“Why are you running so straight?” Baba asks
“Practicing” I say.
“Practicing what?” he inquires.
“Baba I have heard from the mullah of the mosque the other Friday” I explain “that on the day of judgment only those who run and walk straight will go to paradise” I say this as I am a learned man too like the Mullah of the Mosque.

Then I run and run and run- straight like an arrow. Baba enjoys every moment of that.

“Baba see, Baba see- I am running straight, straight like an arrow, see” I shout.
He laughs, he is blissfully happy for he sees his childhood in me-and can feel the love of Moor Jan in her songs too. I know this for I am no more a child- I just turned 7 last week.

“I am tired Baba” I complain.
He takes me into his big hands, I enjoy this ride.
“Baba, my feet are growing” I am excited now.

“Zwaya, when the size of your feet is growing, Villages become small and distances become larger” I don’t get this but I smile as if I know what he means.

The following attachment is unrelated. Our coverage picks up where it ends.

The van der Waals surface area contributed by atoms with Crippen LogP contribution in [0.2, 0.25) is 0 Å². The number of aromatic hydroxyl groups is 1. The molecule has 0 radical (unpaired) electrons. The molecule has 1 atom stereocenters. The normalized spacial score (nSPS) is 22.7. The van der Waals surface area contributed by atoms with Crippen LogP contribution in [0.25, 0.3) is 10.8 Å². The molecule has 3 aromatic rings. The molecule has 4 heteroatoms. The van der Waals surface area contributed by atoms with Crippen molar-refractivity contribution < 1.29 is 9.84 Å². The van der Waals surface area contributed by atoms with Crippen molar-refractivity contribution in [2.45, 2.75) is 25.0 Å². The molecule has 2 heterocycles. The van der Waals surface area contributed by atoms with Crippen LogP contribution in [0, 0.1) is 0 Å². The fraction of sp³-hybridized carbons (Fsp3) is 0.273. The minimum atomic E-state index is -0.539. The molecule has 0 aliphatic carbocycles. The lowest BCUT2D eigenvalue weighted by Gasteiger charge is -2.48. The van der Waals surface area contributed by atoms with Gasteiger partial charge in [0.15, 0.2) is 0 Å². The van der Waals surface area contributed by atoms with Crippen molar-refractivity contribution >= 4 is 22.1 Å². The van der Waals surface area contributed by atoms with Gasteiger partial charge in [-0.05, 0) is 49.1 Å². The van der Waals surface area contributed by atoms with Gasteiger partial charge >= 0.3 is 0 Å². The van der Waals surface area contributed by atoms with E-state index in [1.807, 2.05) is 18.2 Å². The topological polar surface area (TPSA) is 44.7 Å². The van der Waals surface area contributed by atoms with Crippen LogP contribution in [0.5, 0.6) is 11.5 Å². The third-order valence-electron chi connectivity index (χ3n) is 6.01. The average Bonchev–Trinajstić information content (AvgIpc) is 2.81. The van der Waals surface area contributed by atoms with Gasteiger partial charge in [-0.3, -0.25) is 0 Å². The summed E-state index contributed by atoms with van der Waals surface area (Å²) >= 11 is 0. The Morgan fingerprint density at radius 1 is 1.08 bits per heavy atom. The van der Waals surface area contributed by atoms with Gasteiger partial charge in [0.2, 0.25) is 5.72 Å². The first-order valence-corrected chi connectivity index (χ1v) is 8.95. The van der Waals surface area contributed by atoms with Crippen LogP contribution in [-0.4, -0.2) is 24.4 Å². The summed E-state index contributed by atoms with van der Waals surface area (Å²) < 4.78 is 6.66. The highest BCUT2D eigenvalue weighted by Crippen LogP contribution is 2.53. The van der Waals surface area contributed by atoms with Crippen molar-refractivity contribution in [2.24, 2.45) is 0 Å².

Azan starts in the mosque, everybody is preparing for the prayer now. Shopkeepers close their shops, farmers in the fields stop working in their fields too.

Baba asks me to stand with him for the prayer.
“Stand shoulder to shoulder” Imam/prayer leader asks us.

My shoulder touches Baba’s knees- I am wondering how to touch my shoulder with Baba’s shoulder. But then one day I will stand up with him shoulder to shoulder- everywhere. I will be like his right hand; I will carry a gun, will serve guests in the Hujra, will help my people and stay humble. Moor Jan always tells me that I should be like him. Soon I immersed in the future- soon I forget the present as I go for Allah-o-Akbar with the Imam. Then I stop thinking of the future for everything comes from God and that we should embrace what He offers to us- I am told.

"Allah-o-Akbar- Allah is great" Imam begins the prayer